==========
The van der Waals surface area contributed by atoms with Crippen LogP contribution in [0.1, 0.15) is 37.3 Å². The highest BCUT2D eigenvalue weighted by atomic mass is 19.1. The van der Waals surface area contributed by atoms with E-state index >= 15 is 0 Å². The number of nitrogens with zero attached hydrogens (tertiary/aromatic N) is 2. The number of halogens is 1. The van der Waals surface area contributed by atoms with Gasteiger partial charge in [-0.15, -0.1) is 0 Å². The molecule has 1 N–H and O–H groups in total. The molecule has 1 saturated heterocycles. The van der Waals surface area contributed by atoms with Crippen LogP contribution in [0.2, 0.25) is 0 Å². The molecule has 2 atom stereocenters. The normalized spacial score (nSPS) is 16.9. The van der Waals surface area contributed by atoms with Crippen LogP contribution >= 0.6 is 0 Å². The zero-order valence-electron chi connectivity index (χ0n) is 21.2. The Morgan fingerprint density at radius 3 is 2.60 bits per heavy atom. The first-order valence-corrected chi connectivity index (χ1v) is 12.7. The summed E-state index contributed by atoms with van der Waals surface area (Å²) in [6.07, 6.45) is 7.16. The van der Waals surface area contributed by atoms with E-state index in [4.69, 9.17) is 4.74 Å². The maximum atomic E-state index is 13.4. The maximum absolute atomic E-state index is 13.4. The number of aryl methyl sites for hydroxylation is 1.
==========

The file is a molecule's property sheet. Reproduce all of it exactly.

The van der Waals surface area contributed by atoms with Crippen LogP contribution in [0.1, 0.15) is 37.3 Å². The highest BCUT2D eigenvalue weighted by atomic mass is 19.1. The van der Waals surface area contributed by atoms with E-state index >= 15 is 0 Å². The number of nitrogens with zero attached hydrogens (tertiary/aromatic N) is 2. The number of halogens is 1. The van der Waals surface area contributed by atoms with Gasteiger partial charge in [-0.15, -0.1) is 0 Å². The molecule has 1 N–H and O–H groups in total. The molecule has 1 saturated heterocycles. The van der Waals surface area contributed by atoms with Crippen LogP contribution in [0.2, 0.25) is 0 Å². The molecule has 2 atom stereocenters. The normalized spacial score (nSPS) is 16.9. The van der Waals surface area contributed by atoms with Crippen LogP contribution >= 0.6 is 0 Å². The zero-order valence-electron chi connectivity index (χ0n) is 21.2. The Morgan fingerprint density at radius 3 is 2.60 bits per heavy atom. The first-order valence-corrected chi connectivity index (χ1v) is 12.7. The summed E-state index contributed by atoms with van der Waals surface area (Å²) in [6.07, 6.45) is 7.16. The van der Waals surface area contributed by atoms with E-state index in [4.69, 9.17) is 4.74 Å². The maximum atomic E-state index is 13.4. The maximum absolute atomic E-state index is 13.4. The number of aryl methyl sites for hydroxylation is 1.